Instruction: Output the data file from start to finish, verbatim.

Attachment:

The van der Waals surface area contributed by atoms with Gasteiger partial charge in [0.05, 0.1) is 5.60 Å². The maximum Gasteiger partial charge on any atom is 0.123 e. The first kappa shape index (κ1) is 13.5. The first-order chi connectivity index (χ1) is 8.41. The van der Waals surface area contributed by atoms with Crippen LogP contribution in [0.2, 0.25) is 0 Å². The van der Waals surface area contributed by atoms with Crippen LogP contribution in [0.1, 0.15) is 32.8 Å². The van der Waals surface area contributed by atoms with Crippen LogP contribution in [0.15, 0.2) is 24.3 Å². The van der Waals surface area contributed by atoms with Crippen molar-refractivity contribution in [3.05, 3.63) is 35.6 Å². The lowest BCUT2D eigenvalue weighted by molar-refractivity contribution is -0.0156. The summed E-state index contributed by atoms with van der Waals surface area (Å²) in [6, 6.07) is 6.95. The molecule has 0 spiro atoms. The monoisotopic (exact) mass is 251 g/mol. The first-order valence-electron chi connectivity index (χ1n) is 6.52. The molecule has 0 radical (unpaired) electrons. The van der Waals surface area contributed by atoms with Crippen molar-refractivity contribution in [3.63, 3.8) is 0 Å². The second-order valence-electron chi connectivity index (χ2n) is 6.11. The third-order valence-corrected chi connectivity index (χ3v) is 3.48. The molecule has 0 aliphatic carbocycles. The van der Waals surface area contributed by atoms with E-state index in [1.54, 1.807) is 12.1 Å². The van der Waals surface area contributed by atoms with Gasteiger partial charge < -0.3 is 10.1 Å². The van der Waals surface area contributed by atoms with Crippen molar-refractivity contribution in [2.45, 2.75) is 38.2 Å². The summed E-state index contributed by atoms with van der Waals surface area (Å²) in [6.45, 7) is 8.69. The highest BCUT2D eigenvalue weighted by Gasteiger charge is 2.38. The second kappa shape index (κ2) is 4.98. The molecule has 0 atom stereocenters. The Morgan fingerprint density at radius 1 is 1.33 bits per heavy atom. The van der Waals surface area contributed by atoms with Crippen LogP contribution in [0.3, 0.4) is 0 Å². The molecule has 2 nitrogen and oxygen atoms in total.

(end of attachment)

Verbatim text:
The van der Waals surface area contributed by atoms with Gasteiger partial charge in [0.05, 0.1) is 5.60 Å². The maximum Gasteiger partial charge on any atom is 0.123 e. The first kappa shape index (κ1) is 13.5. The first-order chi connectivity index (χ1) is 8.41. The van der Waals surface area contributed by atoms with Crippen LogP contribution in [0.2, 0.25) is 0 Å². The van der Waals surface area contributed by atoms with Crippen LogP contribution in [0.1, 0.15) is 32.8 Å². The van der Waals surface area contributed by atoms with Crippen LogP contribution in [0.15, 0.2) is 24.3 Å². The van der Waals surface area contributed by atoms with Crippen molar-refractivity contribution in [3.05, 3.63) is 35.6 Å². The lowest BCUT2D eigenvalue weighted by molar-refractivity contribution is -0.0156. The summed E-state index contributed by atoms with van der Waals surface area (Å²) in [6, 6.07) is 6.95. The molecule has 0 spiro atoms. The monoisotopic (exact) mass is 251 g/mol. The first-order valence-electron chi connectivity index (χ1n) is 6.52. The molecule has 0 radical (unpaired) electrons. The van der Waals surface area contributed by atoms with Crippen molar-refractivity contribution in [3.63, 3.8) is 0 Å². The second-order valence-electron chi connectivity index (χ2n) is 6.11. The third-order valence-corrected chi connectivity index (χ3v) is 3.48. The molecule has 0 aliphatic carbocycles. The van der Waals surface area contributed by atoms with E-state index in [1.54, 1.807) is 12.1 Å². The van der Waals surface area contributed by atoms with Gasteiger partial charge < -0.3 is 10.1 Å². The van der Waals surface area contributed by atoms with Crippen molar-refractivity contribution in [2.45, 2.75) is 38.2 Å². The summed E-state index contributed by atoms with van der Waals surface area (Å²) in [6.45, 7) is 8.69. The highest BCUT2D eigenvalue weighted by Gasteiger charge is 2.38. The second kappa shape index (κ2) is 4.98. The molecule has 0 atom stereocenters. The Morgan fingerprint density at radius 1 is 1.33 bits per heavy atom. The van der Waals surface area contributed by atoms with Crippen LogP contribution in [0.3, 0.4) is 0 Å². The molecule has 2 nitrogen and oxygen atoms in total.